EVERSON, Wash. - At age 81, Dr. Kenneth H. Spady admits he’s finally ready to retire. Almost.
After nearly 53 years in practice, at least 1,500 babies and more than 260,000 office visits, the sole medical doctor in this town of 2,100 figures it’s time to plan for the future.
“I realize that sooner or later, something may happen,” said the soft-spoken physician who still rises at 5 a.m. and puts in 10-hour days in his Main Street exam rooms.
But Spady can’t hang up his stethoscope just yet.
After more than two years of trying, and several close recruiting calls, there’s still no one to take his place in this rural community 100 miles north of Seattle, where the nation’s shortage of primary care doctors has landed squarely at Spady’s office door.
“We’ve probably trotted eight or nine people through here,” said Dr. David A. Lynch, president of the Whatcom County Medical Society, which is helping conduct the search. “At this point, we have not been able to get a doctor to commit.”
As the nation’s debate about overhauling health care heats up, one truth remains undisputed: There are not enough general care doctors to meet current needs, let alone the demands of some 46 million uninsured, who threaten to swamp the system.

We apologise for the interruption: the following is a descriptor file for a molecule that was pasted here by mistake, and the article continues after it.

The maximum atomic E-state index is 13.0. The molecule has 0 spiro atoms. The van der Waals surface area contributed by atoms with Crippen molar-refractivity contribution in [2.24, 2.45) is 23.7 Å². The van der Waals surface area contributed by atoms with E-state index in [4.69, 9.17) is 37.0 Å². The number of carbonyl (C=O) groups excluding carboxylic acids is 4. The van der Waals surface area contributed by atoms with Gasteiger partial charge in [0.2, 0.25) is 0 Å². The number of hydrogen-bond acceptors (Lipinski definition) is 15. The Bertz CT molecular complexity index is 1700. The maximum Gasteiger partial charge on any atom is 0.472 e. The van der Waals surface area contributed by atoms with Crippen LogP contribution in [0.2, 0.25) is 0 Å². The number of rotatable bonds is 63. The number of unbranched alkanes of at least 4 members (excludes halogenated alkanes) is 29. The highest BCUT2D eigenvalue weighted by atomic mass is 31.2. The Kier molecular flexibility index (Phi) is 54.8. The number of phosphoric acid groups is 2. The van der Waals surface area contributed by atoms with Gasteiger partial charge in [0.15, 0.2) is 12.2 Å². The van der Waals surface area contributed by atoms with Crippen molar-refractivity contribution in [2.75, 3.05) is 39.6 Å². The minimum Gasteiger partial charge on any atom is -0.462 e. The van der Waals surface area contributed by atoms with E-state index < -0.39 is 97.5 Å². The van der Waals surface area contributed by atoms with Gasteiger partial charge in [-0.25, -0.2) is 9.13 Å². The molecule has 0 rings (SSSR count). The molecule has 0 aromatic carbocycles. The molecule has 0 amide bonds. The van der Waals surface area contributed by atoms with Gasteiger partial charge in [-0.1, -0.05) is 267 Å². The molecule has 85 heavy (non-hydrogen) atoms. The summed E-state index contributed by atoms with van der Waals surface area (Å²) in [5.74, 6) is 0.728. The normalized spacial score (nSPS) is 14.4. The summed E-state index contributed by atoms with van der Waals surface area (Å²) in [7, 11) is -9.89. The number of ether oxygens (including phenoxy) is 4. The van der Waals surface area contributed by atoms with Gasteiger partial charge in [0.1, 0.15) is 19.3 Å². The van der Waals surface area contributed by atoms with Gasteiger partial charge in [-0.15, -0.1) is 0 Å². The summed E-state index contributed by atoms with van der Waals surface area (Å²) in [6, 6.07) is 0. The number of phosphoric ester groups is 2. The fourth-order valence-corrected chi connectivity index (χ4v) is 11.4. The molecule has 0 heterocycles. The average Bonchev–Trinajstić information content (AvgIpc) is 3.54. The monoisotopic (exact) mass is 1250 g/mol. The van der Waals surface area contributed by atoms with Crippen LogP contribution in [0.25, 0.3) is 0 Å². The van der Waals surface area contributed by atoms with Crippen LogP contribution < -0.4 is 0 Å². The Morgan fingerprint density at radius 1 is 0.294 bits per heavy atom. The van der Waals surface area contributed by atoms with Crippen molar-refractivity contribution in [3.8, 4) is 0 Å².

It’s a problem growing worse in Everson and across the country, where more aging doctors are finding they can’t retire. In the U.S., there are at least 4,500 primary care doctors older than 75, according to figures from the Physicians Masterfile database maintained by the American Medical Association. Overall, there are about 270,000 doctors practicing primary care, which includes family, general medicine and internal medicine.
Younger doctors opt for specialties
As younger doctors increasingly choose the better pay and balanced lifestyle promised by specialty practice, older doctors, especially in poor and rural areas, are working longer, reluctant to abandon their clients — but unable to find new care for them.
“Most of them would like to fade out, but they have an obligation,” said Dr. Joseph W. Stubbs, president of the American College of Physicians. “The issue is that there is not enough primary care because there are not enough medical students going into primary care.”